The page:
Sunday, June 12, 2011

Charles Stross's Saturns Children and Thoughts on AI

Finished Charles Stross's Saturn's Children this weekend.  It was a great read.  The "sex scenes", which obliquely referenced sex but not directly, are a welcome break from the modern fiction these days.  Given that the heroine is a pleasure robot, the sexual references were exactly right, relevant and integral to the story, without detracting from it.  Compared to, say, Tom Clancy, this book is a textbook example of addressing this subject.  One suspects that the extraneous sex scenes in books these days are a plague inflicted by the book agents.

In any event, Saturn's Children paints a thoughtful picture of Artificial Intelligence inheriting the earth.  The classic tragedy of robots bound by the human property laws, in a world where humans are extinct, is haunting.  The constraints of economic reality on robots' actions is a great reminder that, despite the hopeful communism of Star Trek, et al, Resource Limitation is the universal condition no matter the scale of your civilization.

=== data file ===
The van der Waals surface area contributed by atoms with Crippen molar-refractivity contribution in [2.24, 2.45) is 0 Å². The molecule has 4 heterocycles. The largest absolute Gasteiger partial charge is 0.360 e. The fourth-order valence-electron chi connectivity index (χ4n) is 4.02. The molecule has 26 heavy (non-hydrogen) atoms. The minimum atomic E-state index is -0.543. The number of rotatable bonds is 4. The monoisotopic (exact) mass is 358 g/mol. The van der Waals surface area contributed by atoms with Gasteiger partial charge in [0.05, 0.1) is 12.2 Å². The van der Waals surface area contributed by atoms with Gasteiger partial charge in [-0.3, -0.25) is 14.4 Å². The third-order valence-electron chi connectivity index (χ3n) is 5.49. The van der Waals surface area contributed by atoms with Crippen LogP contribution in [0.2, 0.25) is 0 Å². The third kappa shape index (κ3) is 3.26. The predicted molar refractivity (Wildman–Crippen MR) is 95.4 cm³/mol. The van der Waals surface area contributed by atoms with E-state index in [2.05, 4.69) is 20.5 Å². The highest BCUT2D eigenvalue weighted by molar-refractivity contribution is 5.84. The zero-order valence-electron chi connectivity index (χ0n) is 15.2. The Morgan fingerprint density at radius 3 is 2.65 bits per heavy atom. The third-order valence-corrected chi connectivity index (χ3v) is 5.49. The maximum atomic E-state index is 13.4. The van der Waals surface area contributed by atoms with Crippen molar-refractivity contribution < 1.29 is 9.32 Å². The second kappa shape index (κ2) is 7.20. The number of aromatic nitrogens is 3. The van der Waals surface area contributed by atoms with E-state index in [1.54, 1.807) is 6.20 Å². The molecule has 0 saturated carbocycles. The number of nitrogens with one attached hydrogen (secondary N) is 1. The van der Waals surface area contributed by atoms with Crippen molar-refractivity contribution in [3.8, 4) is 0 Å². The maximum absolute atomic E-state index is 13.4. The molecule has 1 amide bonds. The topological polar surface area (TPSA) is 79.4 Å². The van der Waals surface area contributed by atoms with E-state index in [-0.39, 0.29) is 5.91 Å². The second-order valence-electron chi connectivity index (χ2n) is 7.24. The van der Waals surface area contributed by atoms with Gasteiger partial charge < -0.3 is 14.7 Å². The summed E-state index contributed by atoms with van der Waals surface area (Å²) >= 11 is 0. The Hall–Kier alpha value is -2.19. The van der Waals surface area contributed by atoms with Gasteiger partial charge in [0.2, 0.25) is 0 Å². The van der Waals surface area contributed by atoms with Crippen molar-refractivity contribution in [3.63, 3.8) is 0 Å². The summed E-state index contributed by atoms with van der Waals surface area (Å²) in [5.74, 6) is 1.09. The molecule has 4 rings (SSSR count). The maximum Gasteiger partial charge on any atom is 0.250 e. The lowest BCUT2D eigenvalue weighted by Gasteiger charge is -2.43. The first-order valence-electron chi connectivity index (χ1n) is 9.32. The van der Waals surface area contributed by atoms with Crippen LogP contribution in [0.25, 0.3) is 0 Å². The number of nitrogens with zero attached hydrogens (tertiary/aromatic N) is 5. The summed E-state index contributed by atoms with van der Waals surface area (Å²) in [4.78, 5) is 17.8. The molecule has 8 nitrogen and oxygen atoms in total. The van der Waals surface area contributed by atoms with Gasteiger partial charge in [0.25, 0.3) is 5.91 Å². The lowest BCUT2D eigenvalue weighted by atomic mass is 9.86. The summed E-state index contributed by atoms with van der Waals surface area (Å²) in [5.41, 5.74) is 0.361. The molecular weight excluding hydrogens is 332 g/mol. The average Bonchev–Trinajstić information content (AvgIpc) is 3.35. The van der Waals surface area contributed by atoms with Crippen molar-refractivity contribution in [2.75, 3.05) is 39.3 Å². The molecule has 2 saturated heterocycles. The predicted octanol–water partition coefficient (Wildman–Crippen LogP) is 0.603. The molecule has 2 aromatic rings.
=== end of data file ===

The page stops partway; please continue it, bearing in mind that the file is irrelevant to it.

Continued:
The notion of Artificial Intelligence having to pattern the human brain to achieve symbolic manipulation, is in line with current thinking on AI.  The spontaneous emergence of consciousness is the combination of the hardwired neural complexity and the profusion of environmental stimuli.  To recreate that neural complexity in software form is probably too expensive, compared to implementing that complexity in hardware form.  Moreover, the role of the environmental stimuli is crucial in guiding the development of the neural complexity.  Without the interaction with the environment, a brain is only latent, not realized.  There are some interesting research taking place on this particular AI hypothesis, and we will soon find out if the hypothesis hold any validity.

One note of caution, though, is that current researchers may be underestimating the amount of environmental stimuli required to realize intelligence.  Brains emerged to interact with the environment, not just to observe it.  Without interaction with the data stream, these new AI brains may starve just like the sensory-deprived orphans of post-communism Russia and Romania.  Or worse, the Hikikomori phenomenon in Japan.  One might think that the current projects are somewhat flawed because they are focusing on building the brain itself, rather than the educational apparatus required to realize the intelligence.

If the prototypes succeed, Dr. David Brin's future of AI working alongside man will be close at hand.  That future of augmented intelligence (where a brain can interact with a digital computer) definitely sounds exciting!


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